Exhibit 1: a healing look at societies' disastrous rifts
This stark, walled complex in South Africa's largest city feels like a throwback. At its entrance, guards issue two kinds of tickets: for "whites" and "non-whites." Then visitors enter through segregated turnstiles.
"We usually give black people the white cards, and to white people we give the black cards," explains tour guide Allegra Mkhabele. "So at least at the time you step in the museum, you have that feeling of 'Wow, it was like this' - that feeling of physical separation."
This jarring introduction to the world of segregation - courtesy of the Apartheid Museum - often touches raw nerves, and raises uncomfortable questions. Occasionally visitors get angry and leave. Many are shocked by such "racism" - even in an apartheid museum.
And that's the point. Around the world, museums have increasingly become places where people turn to gain deeper understanding of past horrors. Whatever their focus, they're often conceived as places that honor victims, help societies to heal, and force people to examine their own responses to contemporary evils. Unfortunately, they haven't always lived up to their billing, critics say.
Nevertheless, the push to commemorate tragedy has gained momentum.
Since 1947, when Poland reopened Auschwitz, where Nazis killed more than 1 million people, mostly Jews, at least 150 other Holocaust museums have opened worldwide. Russia has gulag museums. Goree Island, the site where slave ships departed Africa for the Americas, is a museum. So is Robben Island, where Nelson Mandela was imprisoned.
Plans exist for a National Slavery Museum in Fredericksburg, Va., set to open in 2007. At least two other major slavery museums are in the works, as well as a $110 million underground railroad museum, scheduled to open in Cincinnati in 2004. A number of smaller museums are also opening in the US, says Bill Gwaltney, former president of the African-American Association of Museums.
But the fact that slavery museums are only now being built reflects the extent to which slavery is still an unresolved issue in American society, Mr. Gwaltney says.
South Africa's Apartheid Museum, after all, opened seven years after the fall of apartheid in 1994. Slavery in the US, however, was abolished 140 years ago.
Not everyone likes the idea of memorializing such tragedies. Such institutions often fail to provide thoughtful context, says Ronald Hilton, president of the World Association of International Studies at Stanford University. They too often stir up antagonism by presenting one group as good and another as evil.
"If slavery in the US were put into a worldwide historical context, fine, but it should also include other forms of quasi-slavery such as indenture or serfdom," Professor Hilton says. "We do not want to get into a situation where blacks are depicted as the only victims, just as Jews are not the only victims of genocide."
Vonita Foster, executive director of the Slavery Museum, says that the museum is needed precisely because the full story of slavery has never been told. "We would hope that most people would encourage the interpretation and exhibition of the rich history that enslaved Africans brought to America against their will," she says. "Their struggles revealed in songs and in the slaves' own words the incredible rich cultural tradition and pioneering contributions slaves made to this country. All Americans should know and appreciate this history."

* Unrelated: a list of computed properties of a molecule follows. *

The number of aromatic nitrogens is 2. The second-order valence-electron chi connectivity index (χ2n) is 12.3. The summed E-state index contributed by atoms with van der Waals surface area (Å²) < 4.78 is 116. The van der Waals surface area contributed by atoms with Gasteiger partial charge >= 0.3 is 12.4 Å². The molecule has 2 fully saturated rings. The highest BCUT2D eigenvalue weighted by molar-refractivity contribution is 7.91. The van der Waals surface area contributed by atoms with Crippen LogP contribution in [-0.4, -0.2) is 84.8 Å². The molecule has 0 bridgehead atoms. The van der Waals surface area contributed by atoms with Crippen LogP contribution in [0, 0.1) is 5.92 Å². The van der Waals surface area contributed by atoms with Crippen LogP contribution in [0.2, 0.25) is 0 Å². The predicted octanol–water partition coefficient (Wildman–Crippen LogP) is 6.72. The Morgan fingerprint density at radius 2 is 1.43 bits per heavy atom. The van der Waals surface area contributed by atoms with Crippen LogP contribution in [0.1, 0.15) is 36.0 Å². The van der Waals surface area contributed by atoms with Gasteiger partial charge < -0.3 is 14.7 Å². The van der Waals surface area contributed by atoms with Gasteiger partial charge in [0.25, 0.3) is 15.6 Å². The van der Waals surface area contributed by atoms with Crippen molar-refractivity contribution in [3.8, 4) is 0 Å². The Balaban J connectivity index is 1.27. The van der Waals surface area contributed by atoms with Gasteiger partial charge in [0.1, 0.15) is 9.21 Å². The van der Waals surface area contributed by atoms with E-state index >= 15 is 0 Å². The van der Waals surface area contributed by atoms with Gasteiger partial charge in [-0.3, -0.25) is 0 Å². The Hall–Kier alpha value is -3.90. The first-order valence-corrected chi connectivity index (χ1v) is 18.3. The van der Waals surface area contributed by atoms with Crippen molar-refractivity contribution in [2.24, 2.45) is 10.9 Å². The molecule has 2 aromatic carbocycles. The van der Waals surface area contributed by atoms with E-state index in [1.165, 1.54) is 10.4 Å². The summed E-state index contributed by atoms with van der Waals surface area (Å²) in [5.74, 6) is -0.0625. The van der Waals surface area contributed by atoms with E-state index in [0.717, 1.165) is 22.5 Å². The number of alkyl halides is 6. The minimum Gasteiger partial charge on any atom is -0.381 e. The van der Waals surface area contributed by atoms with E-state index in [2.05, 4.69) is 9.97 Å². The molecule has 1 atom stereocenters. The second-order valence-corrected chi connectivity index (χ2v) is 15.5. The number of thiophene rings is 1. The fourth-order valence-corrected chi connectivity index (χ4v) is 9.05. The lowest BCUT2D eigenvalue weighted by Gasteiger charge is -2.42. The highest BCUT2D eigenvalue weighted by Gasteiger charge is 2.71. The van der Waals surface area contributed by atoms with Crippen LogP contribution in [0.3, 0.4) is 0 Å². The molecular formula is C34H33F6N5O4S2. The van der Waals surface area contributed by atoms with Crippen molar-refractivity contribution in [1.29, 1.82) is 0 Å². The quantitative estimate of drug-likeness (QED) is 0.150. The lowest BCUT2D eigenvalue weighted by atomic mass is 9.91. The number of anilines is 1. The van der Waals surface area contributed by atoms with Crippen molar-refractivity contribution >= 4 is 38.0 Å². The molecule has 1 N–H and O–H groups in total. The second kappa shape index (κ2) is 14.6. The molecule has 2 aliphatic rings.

The Apartheid Museum sometimes raises feelings of anger and denial, says Christopher Till, the museum's director. Still, telling the apartheid story reveals how miraculous it is that the country now enjoys peace and democracy, he adds.
Like the Holocaust, apartheid has come to symbolize the disturbing potential for humans to commit evil acts. It has scarred South Africa, pulled families apart, and destroyed communities. Generations of black students fought and died to end apartheid; generations of white soldiers were conscripted to quell their uprisings.
Inside the museum, one is confronted with the grim realities and tragic absurdities of apartheid. Old news clippings reveal how bureaucratic whims led to members of the same family being classified as belonging to different racial groups and forced to live apart. TV monitors broadcast apartheid propaganda, interviews with antiapartheid leaders, and graphic footage of protests. The exhibit is arranged chronologically, and the images and sound clips grow increasingly dissonant, reflecting the escalating violence and discord of the 1970s and '80s.
In one room, hangman's nooses dangle from the ceiling. It was here a recent visitor to the museum learned the fate of four of his relatives when he found their names on a list of names of political prisoners who were executed, Ms. Mkhabele says.
The final exhibit is devoted to the Constitution. In a stark room adorned only with pillars and a pile of stones, Mkhabele tells visitors they may add a stone to the pile. "By doing that you commit yourselves to saying, what's back in there is the past. You don't forget it, but you do forgive," she tells them. A few are too angry to take her advice, she says, but most do.